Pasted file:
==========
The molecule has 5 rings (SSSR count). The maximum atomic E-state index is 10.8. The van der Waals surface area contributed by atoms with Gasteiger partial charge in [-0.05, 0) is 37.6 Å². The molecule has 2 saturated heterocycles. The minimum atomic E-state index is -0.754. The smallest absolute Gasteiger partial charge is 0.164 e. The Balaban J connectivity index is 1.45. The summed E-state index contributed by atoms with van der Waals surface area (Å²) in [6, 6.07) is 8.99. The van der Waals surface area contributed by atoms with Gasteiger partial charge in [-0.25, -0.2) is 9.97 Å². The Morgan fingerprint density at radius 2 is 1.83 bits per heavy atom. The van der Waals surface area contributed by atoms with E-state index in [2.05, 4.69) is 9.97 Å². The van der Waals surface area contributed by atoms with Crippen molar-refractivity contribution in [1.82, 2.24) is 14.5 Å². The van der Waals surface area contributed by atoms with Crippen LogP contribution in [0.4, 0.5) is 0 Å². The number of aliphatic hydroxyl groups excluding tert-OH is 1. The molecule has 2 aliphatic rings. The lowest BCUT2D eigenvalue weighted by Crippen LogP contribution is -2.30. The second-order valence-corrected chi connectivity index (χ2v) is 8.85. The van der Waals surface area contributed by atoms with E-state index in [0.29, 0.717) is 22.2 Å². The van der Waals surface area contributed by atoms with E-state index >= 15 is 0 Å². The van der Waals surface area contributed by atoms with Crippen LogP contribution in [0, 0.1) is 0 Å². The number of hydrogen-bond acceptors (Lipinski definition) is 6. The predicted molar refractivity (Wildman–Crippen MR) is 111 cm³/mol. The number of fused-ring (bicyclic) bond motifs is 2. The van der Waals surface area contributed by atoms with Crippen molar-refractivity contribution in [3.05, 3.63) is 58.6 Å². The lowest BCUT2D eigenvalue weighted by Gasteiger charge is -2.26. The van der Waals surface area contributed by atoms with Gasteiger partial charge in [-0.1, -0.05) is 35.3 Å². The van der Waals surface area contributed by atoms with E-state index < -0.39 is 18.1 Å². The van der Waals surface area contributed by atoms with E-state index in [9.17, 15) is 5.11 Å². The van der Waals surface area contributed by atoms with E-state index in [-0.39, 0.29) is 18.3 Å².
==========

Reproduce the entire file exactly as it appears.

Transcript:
The molecule has 5 rings (SSSR count). The maximum atomic E-state index is 10.8. The van der Waals surface area contributed by atoms with Gasteiger partial charge in [-0.05, 0) is 37.6 Å². The molecule has 2 saturated heterocycles. The minimum atomic E-state index is -0.754. The smallest absolute Gasteiger partial charge is 0.164 e. The Balaban J connectivity index is 1.45. The summed E-state index contributed by atoms with van der Waals surface area (Å²) in [6, 6.07) is 8.99. The van der Waals surface area contributed by atoms with Gasteiger partial charge in [-0.25, -0.2) is 9.97 Å². The Morgan fingerprint density at radius 2 is 1.83 bits per heavy atom. The van der Waals surface area contributed by atoms with E-state index in [2.05, 4.69) is 9.97 Å². The van der Waals surface area contributed by atoms with Crippen molar-refractivity contribution in [1.82, 2.24) is 14.5 Å². The van der Waals surface area contributed by atoms with Crippen LogP contribution in [0.4, 0.5) is 0 Å². The number of aliphatic hydroxyl groups excluding tert-OH is 1. The molecule has 2 aliphatic rings. The lowest BCUT2D eigenvalue weighted by Crippen LogP contribution is -2.30. The second-order valence-corrected chi connectivity index (χ2v) is 8.85. The van der Waals surface area contributed by atoms with E-state index in [0.29, 0.717) is 22.2 Å². The van der Waals surface area contributed by atoms with E-state index >= 15 is 0 Å². The van der Waals surface area contributed by atoms with Crippen LogP contribution in [0, 0.1) is 0 Å². The number of hydrogen-bond acceptors (Lipinski definition) is 6. The predicted molar refractivity (Wildman–Crippen MR) is 111 cm³/mol. The number of fused-ring (bicyclic) bond motifs is 2. The van der Waals surface area contributed by atoms with Crippen molar-refractivity contribution in [3.05, 3.63) is 58.6 Å². The lowest BCUT2D eigenvalue weighted by Gasteiger charge is -2.26. The van der Waals surface area contributed by atoms with Gasteiger partial charge in [-0.1, -0.05) is 35.3 Å². The van der Waals surface area contributed by atoms with E-state index < -0.39 is 18.1 Å². The van der Waals surface area contributed by atoms with E-state index in [9.17, 15) is 5.11 Å². The van der Waals surface area contributed by atoms with E-state index in [-0.39, 0.29) is 18.3 Å².